Achie's Awards: Metalwoods to milkshakes

Expect Gary Player, from left, to outdrive Jack Nicklaus and Arnold Palmer on Thursday at Augusta National to open the 2014 Masters.

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Editor's note: James Achenbach is covering his 44th Masters, taking in all that Augusta National has to offer and will be providing his daily awards throughout the 2014 tournament.

• • •

AUGUSTA, Ga. – Here are the Masters daily award winners from Wednesday, April 9. Who selects these recipients? I do, and I can be bribed with with an old-fashioned vanilla milk shake.

• The longest hitter award, minimum age 74, goes to Gary Player.

Sure, I'm looking ahead, but Player is the prohibitive favorite in Thursday morning's long-drive contest also known as the Masters opening ceremony.

Jack Nicklaus is 74, while Arnold Palmer is 84. Can either keep up with Player, 78? In a word, no.

The Nicklaus-Player-Palmer threesome will again hit ceremonial drives from the 1st tee. If Player hits the longest drive, as he has the last two years, perhaps the long-drive showdown should be replaced with something less strenuous – like a putting contest.

Of course, Nicklaus and Palmer might not view this nostalgic gathering as a competition. Player, meanwhile, is training as if his honor is at stake.

"Age is not an excuse for anything," Player said. "I want to show the world that fitness is something that should be cherished at any age. I've been training very diligently for this."

No vanilla milkshakes for him.

Unfortunately for the three players, their drives are hit off the 1st tee and not the 10th. At the 1st, the tee shots fly into a hill and stop almost immediately. At the downhill 10th, they would roll an extra 30 or 40 yards.

Regardless, the old-timer with the longest drive can expect to win another award from your intrepid reporter. It's golf, the game for the ages.

• The battle-tested driver award goes to two-time Masters champion Jose Maria Olazabal.

Oops . . . the driver in this case was tested by Miguel Angel Jimenez and not Olazabal.

While the two Spaniards were playing a practice round at Augusta National, Olazabal asked Jimenez if he could hit his driver. Sure, why not.

"I want one just like it," Olazabal said.

And he got it, too, just one day before the start of the Masters. It was a Ping i25 driver with an Aldila ATX Blue 65X shaft.

Actually Olazabal's driver was slightly stiffer, because the shaft was tipped one inch.

• The back-and-forth flyboy award goes to Mark King, chief executive of TaylorMade.

King's was in Augusta for Masters practice rounds, but was set to fly back to Carlsbad, Calif., where TaylorMade headquarters is located.

His plan included retracing his steps Sunday night, flying back to Georgia for a Monday event at Reynolds Plantation on Lake Oconee.

King is actively promoting a 15-inch cup to lure new golfers to the game, and PGA Tour stars Justin Rose and Sergio Garcia agreed to play an exhibition round at Reynolds Plantation using 15-inch cups.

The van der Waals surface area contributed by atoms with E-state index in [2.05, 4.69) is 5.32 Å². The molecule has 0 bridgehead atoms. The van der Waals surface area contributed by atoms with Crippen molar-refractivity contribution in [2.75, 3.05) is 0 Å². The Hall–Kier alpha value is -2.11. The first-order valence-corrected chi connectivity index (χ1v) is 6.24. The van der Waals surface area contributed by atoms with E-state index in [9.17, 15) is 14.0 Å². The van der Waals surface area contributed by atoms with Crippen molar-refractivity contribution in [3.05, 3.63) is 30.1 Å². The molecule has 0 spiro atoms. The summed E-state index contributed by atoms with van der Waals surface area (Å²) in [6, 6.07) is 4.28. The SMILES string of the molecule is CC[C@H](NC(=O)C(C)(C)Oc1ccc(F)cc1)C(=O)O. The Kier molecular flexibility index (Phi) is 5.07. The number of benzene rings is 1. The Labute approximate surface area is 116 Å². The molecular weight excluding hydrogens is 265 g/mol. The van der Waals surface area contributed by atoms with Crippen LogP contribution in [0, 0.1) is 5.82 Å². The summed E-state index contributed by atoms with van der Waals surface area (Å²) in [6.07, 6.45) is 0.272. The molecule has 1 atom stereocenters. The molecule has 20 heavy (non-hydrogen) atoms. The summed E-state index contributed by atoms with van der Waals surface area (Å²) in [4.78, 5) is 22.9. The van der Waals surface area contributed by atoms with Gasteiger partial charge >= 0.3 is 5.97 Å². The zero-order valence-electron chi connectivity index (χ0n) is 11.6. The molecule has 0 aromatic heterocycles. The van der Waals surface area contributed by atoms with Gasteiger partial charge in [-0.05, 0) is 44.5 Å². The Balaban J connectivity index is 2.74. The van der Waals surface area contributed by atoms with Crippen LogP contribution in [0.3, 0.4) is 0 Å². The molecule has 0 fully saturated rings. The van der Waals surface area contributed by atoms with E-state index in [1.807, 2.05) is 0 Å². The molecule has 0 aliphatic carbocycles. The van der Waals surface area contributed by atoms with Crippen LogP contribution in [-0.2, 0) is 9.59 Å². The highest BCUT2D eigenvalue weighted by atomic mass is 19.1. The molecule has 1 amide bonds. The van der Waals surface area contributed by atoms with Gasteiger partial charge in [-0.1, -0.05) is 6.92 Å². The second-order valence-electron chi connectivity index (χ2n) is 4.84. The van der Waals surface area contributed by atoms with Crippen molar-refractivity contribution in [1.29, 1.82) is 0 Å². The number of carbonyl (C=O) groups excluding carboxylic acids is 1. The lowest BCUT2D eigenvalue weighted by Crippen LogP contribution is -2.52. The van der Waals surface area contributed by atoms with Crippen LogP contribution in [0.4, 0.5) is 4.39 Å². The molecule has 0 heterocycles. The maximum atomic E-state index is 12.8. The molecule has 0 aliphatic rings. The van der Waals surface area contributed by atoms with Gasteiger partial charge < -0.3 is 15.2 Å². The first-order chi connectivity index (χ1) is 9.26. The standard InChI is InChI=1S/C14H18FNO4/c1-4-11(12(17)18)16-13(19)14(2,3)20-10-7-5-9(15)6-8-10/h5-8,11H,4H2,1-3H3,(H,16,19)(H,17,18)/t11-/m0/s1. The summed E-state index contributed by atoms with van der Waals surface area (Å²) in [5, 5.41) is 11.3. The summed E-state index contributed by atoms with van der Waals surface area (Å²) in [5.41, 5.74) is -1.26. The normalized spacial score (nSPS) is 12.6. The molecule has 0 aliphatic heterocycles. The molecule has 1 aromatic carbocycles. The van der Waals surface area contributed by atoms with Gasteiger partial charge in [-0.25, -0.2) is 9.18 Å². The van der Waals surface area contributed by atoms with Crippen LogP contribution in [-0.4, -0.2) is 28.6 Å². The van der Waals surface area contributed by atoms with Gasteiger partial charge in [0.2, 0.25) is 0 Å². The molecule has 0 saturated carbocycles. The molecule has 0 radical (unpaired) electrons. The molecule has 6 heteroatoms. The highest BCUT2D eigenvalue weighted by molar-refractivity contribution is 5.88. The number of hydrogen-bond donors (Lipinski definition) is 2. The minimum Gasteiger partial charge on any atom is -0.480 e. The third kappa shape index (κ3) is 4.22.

• The "Feeling old at 33" award goes to Justin Rose.

"When I was 30, I said . . . 30 to 40 is when you have to do it (win major championships). From 20 to 30, yo can always put things down to experience, you can put things down to learning. But from 30 to 40, that really is the time to do it."

No reaction from the injured Tiger Woods, 38.

• The "You can't out-handicap me" award is given with special pleasure to Augusta National Golf Club chairman Billy Payne.

"When I became a member of Augusta National," Payne admitted, "I had dreams of becoming a scratch golfer. Have I made it there yet, Fred?"

Payne was addressing Fred Ridley, former U.S. Amateur champions and chairman of the Masters competition committees.

"Working on it," Ridley responded.

To which Payne added, "However, I compete quite well here because I'm also chairman of the handicap committee."

• The "Let's discipline my 4-iron award" is earmarked for Lee Westwood.

On the practice range, Westwood was trying to get more yardage from his Ping i20 4-iron. The problem: The 4-iron was going about 6 yards longer than the 5-iron, and he wanted a bigger separation.

So Ping tour rep Matt Rollins strengthened the 4-iron by bending it in a loft and lie machine. The gap went to 10 degrees.

After all that, Westwood decided maybe he would replace the 4-iron with a 3-iron. So Rollins weakened the 3-iron, and Westwood was experimenting Wednesday with a 3-5 iron combination.

• The "Big man, mini golf club" award goes to Justin Rose.

Never reluctant to try a new club, Rose was practicing Wednesday with a TaylorMade MiniDriver in place of his 3-wood.

If he carries it in Thursday's opening round, he would become the first player to use the new club in a major championship.

Why is Rose a two-time Wednesday award winner? Because he too is a proponent of milkshake mania.

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